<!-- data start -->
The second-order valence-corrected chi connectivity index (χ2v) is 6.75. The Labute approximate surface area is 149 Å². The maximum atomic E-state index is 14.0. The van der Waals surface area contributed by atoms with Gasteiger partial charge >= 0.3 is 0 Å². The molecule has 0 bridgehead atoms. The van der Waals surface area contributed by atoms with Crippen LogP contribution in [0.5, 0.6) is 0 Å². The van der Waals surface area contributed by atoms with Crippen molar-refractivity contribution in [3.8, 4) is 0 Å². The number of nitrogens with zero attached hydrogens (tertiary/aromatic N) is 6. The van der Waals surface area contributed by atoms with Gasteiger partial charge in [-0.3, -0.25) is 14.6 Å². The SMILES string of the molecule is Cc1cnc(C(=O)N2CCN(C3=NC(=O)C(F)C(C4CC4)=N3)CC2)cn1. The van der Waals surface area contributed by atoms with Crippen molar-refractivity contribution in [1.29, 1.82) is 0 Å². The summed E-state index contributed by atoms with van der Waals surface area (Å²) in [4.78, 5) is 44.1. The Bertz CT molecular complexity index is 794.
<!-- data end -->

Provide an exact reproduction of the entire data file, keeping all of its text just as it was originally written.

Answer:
The second-order valence-corrected chi connectivity index (χ2v) is 6.75. The Labute approximate surface area is 149 Å². The maximum atomic E-state index is 14.0. The van der Waals surface area contributed by atoms with Gasteiger partial charge >= 0.3 is 0 Å². The molecule has 0 bridgehead atoms. The van der Waals surface area contributed by atoms with Crippen LogP contribution in [0.5, 0.6) is 0 Å². The van der Waals surface area contributed by atoms with Crippen molar-refractivity contribution in [3.8, 4) is 0 Å². The number of nitrogens with zero attached hydrogens (tertiary/aromatic N) is 6. The van der Waals surface area contributed by atoms with Gasteiger partial charge in [-0.3, -0.25) is 14.6 Å². The SMILES string of the molecule is Cc1cnc(C(=O)N2CCN(C3=NC(=O)C(F)C(C4CC4)=N3)CC2)cn1. The van der Waals surface area contributed by atoms with Crippen molar-refractivity contribution in [1.29, 1.82) is 0 Å². The summed E-state index contributed by atoms with van der Waals surface area (Å²) in [4.78, 5) is 44.1. The Bertz CT molecular complexity index is 794.